This is going to be a concise article given that the Supremacy Evo has already been looked at (in a nickel plexi finish) before. The reasoning behind this review was to do with the full copper Heatkiller IV Pro having performed great in my hotbox, but there was a slight effect of airflow in the hotbox on the cooling performance. I wanted to see if the metal top was acting like a small heatsink and thus aiding in cooling as well, and a few preliminary tests added more fuel to this fire. To be sure, I wanted to do an apples to apples comparison and since I already had done a lot of testing with the EK Supremacy Evo in its various flavors (different inserts, jetplates and so forth), I wanted to get a full nickel top for the CPU block. But seeing how the block had already been disassembled and used, it would have added in a few question marks about the test results and that’s how we ended up here with a brand new Supremacy Evo with the full nickel finish. Thanks to Derick and Niko from EK for sending over the test sample, and also the other manufacturers who sent comparison samples as well as other components used in the test set up.
Let’s take a look at the specs courtesy the product page:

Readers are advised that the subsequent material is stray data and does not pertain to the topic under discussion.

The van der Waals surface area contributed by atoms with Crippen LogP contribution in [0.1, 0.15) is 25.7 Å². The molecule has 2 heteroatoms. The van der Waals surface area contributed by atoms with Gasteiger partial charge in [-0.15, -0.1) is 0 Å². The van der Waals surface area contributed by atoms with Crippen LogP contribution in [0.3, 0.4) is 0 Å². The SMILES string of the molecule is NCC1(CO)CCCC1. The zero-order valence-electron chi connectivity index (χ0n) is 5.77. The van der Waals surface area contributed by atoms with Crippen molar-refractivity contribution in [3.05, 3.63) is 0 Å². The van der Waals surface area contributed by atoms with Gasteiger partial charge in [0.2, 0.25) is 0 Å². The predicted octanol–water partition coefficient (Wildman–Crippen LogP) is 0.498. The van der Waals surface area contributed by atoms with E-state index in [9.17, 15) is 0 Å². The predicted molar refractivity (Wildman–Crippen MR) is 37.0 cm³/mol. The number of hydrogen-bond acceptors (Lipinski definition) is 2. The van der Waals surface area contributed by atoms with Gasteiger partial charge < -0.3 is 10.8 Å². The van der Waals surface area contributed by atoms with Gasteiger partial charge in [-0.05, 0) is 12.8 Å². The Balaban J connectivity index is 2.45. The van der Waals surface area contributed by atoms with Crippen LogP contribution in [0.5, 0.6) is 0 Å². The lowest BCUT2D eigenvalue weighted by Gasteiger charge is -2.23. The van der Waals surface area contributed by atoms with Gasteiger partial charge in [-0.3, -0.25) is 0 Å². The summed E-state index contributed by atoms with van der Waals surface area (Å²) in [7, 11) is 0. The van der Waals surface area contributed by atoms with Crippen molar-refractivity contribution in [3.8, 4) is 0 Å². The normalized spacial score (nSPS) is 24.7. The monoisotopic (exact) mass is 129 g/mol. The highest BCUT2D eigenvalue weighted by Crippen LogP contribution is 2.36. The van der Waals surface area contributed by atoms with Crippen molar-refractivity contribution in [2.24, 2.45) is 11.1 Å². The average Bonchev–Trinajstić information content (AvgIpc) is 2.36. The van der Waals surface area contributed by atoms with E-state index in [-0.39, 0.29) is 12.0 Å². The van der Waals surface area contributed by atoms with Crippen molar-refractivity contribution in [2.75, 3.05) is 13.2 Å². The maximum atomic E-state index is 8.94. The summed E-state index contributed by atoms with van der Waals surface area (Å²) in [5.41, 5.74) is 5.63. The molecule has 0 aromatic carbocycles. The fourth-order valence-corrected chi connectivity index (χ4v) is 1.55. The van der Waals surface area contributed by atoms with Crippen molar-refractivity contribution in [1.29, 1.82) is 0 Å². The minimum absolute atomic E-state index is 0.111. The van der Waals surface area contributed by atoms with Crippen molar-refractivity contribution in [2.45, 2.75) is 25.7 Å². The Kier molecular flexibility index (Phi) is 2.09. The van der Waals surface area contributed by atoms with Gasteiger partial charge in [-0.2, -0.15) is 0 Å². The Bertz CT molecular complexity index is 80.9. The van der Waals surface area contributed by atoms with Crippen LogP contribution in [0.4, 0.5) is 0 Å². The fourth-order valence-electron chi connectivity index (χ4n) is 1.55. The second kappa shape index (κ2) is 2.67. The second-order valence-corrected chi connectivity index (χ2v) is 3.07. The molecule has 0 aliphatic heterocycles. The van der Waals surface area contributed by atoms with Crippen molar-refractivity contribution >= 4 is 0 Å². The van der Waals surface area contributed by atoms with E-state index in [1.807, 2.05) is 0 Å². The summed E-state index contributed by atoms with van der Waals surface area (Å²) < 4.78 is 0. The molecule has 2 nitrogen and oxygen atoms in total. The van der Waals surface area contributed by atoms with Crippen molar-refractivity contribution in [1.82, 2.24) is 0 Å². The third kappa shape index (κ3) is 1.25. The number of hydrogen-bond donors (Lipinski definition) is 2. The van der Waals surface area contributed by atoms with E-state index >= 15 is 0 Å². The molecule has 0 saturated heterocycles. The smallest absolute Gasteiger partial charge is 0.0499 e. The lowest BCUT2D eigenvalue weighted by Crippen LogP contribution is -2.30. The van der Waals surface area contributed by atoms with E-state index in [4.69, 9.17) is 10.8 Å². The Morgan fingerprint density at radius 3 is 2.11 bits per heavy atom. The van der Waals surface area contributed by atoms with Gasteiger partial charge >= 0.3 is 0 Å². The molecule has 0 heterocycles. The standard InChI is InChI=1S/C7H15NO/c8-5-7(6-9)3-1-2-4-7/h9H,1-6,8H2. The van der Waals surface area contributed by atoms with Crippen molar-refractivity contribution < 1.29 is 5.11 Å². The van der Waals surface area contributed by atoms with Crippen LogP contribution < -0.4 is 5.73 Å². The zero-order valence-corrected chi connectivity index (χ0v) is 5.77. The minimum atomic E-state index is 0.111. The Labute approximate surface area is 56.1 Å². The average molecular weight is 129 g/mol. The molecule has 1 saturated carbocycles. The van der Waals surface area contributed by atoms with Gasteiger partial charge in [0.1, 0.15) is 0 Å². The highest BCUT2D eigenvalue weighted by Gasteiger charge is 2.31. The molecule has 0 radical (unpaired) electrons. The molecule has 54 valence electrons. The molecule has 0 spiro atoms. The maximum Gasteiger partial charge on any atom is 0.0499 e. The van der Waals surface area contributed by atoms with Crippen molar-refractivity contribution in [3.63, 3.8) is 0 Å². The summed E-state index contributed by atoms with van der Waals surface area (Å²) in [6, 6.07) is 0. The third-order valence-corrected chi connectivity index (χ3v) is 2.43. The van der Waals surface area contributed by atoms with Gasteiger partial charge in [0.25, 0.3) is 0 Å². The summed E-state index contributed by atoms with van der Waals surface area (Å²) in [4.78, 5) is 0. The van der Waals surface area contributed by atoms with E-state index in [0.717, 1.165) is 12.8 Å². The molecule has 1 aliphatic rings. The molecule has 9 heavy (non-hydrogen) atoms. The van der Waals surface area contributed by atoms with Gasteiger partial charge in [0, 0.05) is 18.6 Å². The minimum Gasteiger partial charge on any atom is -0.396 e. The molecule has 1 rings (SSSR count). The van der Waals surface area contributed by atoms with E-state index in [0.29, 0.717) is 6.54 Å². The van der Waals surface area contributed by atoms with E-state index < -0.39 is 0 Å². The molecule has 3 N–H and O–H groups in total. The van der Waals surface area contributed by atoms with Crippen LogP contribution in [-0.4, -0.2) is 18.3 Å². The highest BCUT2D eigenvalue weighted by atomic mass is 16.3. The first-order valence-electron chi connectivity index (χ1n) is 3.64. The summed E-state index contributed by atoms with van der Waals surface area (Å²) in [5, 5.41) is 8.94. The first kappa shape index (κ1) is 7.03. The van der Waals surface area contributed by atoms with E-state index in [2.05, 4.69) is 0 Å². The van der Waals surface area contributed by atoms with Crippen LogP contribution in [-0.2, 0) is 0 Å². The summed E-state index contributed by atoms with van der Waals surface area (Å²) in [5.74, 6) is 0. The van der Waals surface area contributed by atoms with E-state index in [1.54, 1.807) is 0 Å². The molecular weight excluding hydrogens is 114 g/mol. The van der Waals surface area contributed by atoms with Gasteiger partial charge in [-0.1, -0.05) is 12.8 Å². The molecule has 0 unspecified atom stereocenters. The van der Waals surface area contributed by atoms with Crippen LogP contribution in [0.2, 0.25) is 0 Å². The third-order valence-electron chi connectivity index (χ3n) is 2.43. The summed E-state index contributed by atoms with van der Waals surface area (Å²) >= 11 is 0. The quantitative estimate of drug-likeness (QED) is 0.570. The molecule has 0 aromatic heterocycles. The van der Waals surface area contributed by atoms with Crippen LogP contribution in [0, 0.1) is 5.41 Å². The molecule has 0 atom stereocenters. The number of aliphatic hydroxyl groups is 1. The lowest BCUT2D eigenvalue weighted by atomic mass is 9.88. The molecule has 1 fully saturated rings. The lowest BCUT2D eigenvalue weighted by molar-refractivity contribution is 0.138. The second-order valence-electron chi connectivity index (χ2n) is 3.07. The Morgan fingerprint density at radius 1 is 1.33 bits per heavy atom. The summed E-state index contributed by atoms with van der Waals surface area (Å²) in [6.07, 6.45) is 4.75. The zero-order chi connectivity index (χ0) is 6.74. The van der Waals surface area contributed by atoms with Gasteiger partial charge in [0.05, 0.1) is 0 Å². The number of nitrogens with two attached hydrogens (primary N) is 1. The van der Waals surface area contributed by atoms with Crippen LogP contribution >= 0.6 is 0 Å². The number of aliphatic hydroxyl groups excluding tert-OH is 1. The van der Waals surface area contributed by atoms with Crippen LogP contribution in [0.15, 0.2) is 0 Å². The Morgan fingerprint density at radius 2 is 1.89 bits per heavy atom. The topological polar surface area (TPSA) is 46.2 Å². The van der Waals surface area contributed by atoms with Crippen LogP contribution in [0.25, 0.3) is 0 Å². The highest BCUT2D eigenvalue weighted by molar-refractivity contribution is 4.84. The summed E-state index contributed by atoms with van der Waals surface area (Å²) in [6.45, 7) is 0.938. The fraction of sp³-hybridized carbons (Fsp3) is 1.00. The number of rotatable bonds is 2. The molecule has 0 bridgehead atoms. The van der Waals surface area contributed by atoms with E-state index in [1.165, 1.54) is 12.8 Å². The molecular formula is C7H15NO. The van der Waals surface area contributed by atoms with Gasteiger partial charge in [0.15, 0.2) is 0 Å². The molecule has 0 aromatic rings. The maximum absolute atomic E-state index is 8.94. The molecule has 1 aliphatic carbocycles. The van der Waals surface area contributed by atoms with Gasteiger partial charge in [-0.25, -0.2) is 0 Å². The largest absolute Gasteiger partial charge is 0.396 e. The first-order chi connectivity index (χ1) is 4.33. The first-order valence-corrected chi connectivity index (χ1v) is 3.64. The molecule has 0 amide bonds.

I won’t go into a lot here seeing how this was covered with the first Supremacy Evo review already. The main changes are of course the waterblock top now being nickel plated metal. Now here’s where I had a decision to make. The top is not nickel plated copper, but rather nickel plated brass. But seeing how even brass should have the same function in that it is metallic and has higher thermal conductivity than the plexi top I used before, I went ahead and did the tests. Other changes include the inclusion of the J3 jetplate (my plexi top Evo was one of the very first to be made, before the release of the Intel x99 platform where J3 is used), the updated instructions accordingly as well as the inserts and locking pin being made of ABS plastic and not plexi. Let’s now head over to the next page for a look at the block itself.